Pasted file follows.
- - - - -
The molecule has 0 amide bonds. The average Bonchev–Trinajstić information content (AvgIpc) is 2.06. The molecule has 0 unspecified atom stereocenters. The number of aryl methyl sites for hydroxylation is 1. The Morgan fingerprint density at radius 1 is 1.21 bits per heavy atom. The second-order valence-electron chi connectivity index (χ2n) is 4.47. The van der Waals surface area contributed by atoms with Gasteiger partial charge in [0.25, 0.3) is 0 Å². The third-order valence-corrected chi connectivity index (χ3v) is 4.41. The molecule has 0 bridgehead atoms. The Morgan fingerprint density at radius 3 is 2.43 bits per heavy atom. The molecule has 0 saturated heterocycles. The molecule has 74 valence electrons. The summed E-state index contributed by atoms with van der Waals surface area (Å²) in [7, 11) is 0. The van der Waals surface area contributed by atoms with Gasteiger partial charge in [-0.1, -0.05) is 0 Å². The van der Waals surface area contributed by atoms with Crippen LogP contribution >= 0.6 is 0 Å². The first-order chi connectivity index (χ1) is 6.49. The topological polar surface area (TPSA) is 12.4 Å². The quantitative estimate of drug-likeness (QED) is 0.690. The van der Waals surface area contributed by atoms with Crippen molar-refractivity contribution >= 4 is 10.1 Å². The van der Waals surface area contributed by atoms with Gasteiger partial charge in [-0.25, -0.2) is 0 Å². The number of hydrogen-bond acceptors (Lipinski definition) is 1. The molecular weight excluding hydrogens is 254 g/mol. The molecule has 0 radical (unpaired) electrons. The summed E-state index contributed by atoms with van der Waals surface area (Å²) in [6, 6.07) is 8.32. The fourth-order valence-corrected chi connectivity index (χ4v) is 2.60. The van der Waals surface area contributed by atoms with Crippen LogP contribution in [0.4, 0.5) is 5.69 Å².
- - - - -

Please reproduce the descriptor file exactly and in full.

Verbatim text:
The molecule has 0 amide bonds. The average Bonchev–Trinajstić information content (AvgIpc) is 2.06. The molecule has 0 unspecified atom stereocenters. The number of aryl methyl sites for hydroxylation is 1. The Morgan fingerprint density at radius 1 is 1.21 bits per heavy atom. The second-order valence-electron chi connectivity index (χ2n) is 4.47. The van der Waals surface area contributed by atoms with Gasteiger partial charge in [0.25, 0.3) is 0 Å². The third-order valence-corrected chi connectivity index (χ3v) is 4.41. The molecule has 0 bridgehead atoms. The Morgan fingerprint density at radius 3 is 2.43 bits per heavy atom. The molecule has 0 saturated heterocycles. The molecule has 74 valence electrons. The summed E-state index contributed by atoms with van der Waals surface area (Å²) in [7, 11) is 0. The van der Waals surface area contributed by atoms with Gasteiger partial charge in [-0.1, -0.05) is 0 Å². The van der Waals surface area contributed by atoms with Crippen LogP contribution >= 0.6 is 0 Å². The first-order chi connectivity index (χ1) is 6.49. The topological polar surface area (TPSA) is 12.4 Å². The quantitative estimate of drug-likeness (QED) is 0.690. The van der Waals surface area contributed by atoms with Crippen molar-refractivity contribution >= 4 is 10.1 Å². The van der Waals surface area contributed by atoms with Gasteiger partial charge in [-0.25, -0.2) is 0 Å². The number of hydrogen-bond acceptors (Lipinski definition) is 1. The molecular weight excluding hydrogens is 254 g/mol. The molecule has 0 radical (unpaired) electrons. The summed E-state index contributed by atoms with van der Waals surface area (Å²) in [6, 6.07) is 8.32. The fourth-order valence-corrected chi connectivity index (χ4v) is 2.60. The van der Waals surface area contributed by atoms with Crippen LogP contribution in [0.4, 0.5) is 5.69 Å².